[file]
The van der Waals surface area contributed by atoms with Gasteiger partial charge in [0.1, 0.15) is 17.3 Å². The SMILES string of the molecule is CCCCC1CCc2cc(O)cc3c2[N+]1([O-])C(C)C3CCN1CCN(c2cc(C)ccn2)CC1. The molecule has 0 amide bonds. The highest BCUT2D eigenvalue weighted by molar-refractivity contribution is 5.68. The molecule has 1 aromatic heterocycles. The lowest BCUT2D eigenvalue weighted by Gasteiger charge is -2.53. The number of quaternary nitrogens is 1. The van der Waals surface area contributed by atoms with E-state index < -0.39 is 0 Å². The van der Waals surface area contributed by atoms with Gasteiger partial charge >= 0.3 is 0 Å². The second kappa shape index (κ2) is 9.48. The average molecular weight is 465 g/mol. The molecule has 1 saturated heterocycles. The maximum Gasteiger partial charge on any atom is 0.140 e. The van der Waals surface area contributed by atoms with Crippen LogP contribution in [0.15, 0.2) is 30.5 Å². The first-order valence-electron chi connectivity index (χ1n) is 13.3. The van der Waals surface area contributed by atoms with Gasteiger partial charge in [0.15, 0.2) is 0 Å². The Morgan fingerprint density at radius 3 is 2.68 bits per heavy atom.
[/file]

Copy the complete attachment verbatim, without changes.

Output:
The van der Waals surface area contributed by atoms with Gasteiger partial charge in [0.1, 0.15) is 17.3 Å². The SMILES string of the molecule is CCCCC1CCc2cc(O)cc3c2[N+]1([O-])C(C)C3CCN1CCN(c2cc(C)ccn2)CC1. The molecule has 0 amide bonds. The highest BCUT2D eigenvalue weighted by molar-refractivity contribution is 5.68. The molecule has 1 aromatic heterocycles. The lowest BCUT2D eigenvalue weighted by Gasteiger charge is -2.53. The number of quaternary nitrogens is 1. The van der Waals surface area contributed by atoms with E-state index < -0.39 is 0 Å². The van der Waals surface area contributed by atoms with Gasteiger partial charge >= 0.3 is 0 Å². The second kappa shape index (κ2) is 9.48. The average molecular weight is 465 g/mol. The molecule has 1 saturated heterocycles. The maximum Gasteiger partial charge on any atom is 0.140 e. The van der Waals surface area contributed by atoms with Crippen LogP contribution in [0.15, 0.2) is 30.5 Å². The first-order valence-electron chi connectivity index (χ1n) is 13.3. The van der Waals surface area contributed by atoms with Gasteiger partial charge in [0.15, 0.2) is 0 Å². The Morgan fingerprint density at radius 3 is 2.68 bits per heavy atom.